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Spike in rent puts Abuja residents on edge

The indiscriminate hike in rent in the Federal Capital Territory (FCT) has made decent accommodation difficult, especially for low-income earners. The rent in some locations…

The indiscriminate hike in rent in the Federal Capital Territory (FCT) has made decent accommodation difficult, especially for low-income earners. The rent in some locations in the nation’s capital has increased by over 35 per cent despite the economic challenges in the country. Some residents share how they cope with this situation while building experts dissect the hike in the rent in this report. Daily Trust Saturday reports.

There are concerns by residents over the indiscriminate increase in the cost of house rents by landlords in the FCT. Tenants have recounted how it is becoming increasingly tougher for them to meet up with their obligation of paying their annual rent, accusing the landlords of increasing rent at will.

With the general rise in the prices of commodities, high energy and transportation costs and growing unemployment rates, the astronomical rise in rent is taking a heavy toll on residents.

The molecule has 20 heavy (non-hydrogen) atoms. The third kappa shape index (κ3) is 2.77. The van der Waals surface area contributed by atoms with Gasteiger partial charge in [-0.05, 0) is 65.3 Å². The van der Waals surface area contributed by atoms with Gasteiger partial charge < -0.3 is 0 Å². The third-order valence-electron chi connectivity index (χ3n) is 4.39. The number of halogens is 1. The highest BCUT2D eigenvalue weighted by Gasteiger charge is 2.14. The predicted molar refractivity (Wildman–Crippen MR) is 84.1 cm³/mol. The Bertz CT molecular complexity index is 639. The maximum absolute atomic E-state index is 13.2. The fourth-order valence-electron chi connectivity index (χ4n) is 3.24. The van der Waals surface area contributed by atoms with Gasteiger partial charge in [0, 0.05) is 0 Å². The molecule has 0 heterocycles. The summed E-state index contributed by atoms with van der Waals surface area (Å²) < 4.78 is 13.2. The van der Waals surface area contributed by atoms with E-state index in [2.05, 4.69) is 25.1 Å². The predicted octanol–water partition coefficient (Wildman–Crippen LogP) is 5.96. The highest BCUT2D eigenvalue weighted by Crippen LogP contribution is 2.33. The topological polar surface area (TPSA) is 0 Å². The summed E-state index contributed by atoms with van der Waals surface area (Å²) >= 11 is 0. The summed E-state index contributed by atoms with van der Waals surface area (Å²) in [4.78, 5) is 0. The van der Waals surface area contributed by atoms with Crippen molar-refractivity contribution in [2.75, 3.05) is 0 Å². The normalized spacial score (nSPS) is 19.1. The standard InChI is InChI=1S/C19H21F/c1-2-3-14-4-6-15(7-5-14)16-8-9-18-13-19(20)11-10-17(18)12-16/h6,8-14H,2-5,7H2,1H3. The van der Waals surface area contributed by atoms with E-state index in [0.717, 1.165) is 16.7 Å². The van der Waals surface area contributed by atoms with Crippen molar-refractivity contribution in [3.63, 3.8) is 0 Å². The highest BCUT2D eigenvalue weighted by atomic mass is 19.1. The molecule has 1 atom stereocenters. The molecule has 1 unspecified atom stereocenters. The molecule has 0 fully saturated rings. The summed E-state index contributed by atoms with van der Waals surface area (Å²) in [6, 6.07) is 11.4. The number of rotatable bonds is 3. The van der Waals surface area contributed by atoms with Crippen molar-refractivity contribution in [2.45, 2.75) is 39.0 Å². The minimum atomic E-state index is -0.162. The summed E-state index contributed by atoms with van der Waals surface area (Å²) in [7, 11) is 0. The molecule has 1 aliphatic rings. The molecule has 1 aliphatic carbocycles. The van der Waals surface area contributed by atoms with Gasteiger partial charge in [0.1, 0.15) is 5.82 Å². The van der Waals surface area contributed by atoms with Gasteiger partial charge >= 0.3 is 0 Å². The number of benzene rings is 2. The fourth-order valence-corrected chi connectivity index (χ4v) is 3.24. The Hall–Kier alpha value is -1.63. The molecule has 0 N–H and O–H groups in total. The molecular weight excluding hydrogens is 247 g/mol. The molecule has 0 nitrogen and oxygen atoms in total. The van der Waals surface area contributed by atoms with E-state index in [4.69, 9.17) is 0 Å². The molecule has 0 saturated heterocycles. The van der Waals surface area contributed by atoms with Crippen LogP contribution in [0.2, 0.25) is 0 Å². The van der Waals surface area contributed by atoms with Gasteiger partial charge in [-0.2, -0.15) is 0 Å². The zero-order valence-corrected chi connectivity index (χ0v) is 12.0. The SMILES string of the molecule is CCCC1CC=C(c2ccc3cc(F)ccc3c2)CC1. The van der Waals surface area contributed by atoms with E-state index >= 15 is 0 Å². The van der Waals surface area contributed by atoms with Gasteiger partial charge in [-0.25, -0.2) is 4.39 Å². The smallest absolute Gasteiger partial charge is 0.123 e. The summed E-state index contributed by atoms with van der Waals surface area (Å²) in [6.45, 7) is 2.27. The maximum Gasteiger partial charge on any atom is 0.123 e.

Experts say at least rent cost has spiked by over 35 percent in Abuja and its environs, due largely to insecurity, inflation with its attendant effect on cost of building materials, and the prohibitive downward slide of the Naira against the Dollar, among others.

“The recent hike in rent in Abuja is quite alarming as it is not the best time to increase rent due to the country’s economic situation,” Yusuf Tijjani, an Abuja resident said.

Living around the Pipeline area of Kubwa satellite town of Abuja, Tijjani said he wanted a change of apartment because he was tired of the old house his family were living in but he was encumbered by the exorbitant rent on the property he enquired about.

Tijjani said he was surprised that he couldn’t get a house in his area where he was paying N600,000 annually for a two-bedroom apartment, explaining that a similar apartment in Phase IV area of Kubwa cost between N1.2m and N1.5m.

He said: “I wanted to leave the apartment I occupied and after encountering difficulties in securing a befitting accommodation, the rent of the one I saw was two times my previous rent. It’s difficult for a landlord to charge N1.2m for a two-bedroom apartment. It’s terrible especially when the landlords and agents see that a tenant is desperate.”

A businessman, Chukwuemeka Uche, who said he paid N1m for a two-bedroom at Dutse Alhaji, lamented that the cost of housing was unbearable. He urged the government to intervene in regulating housing in Abuja and across the country.

A residential building in Utako district, Abuja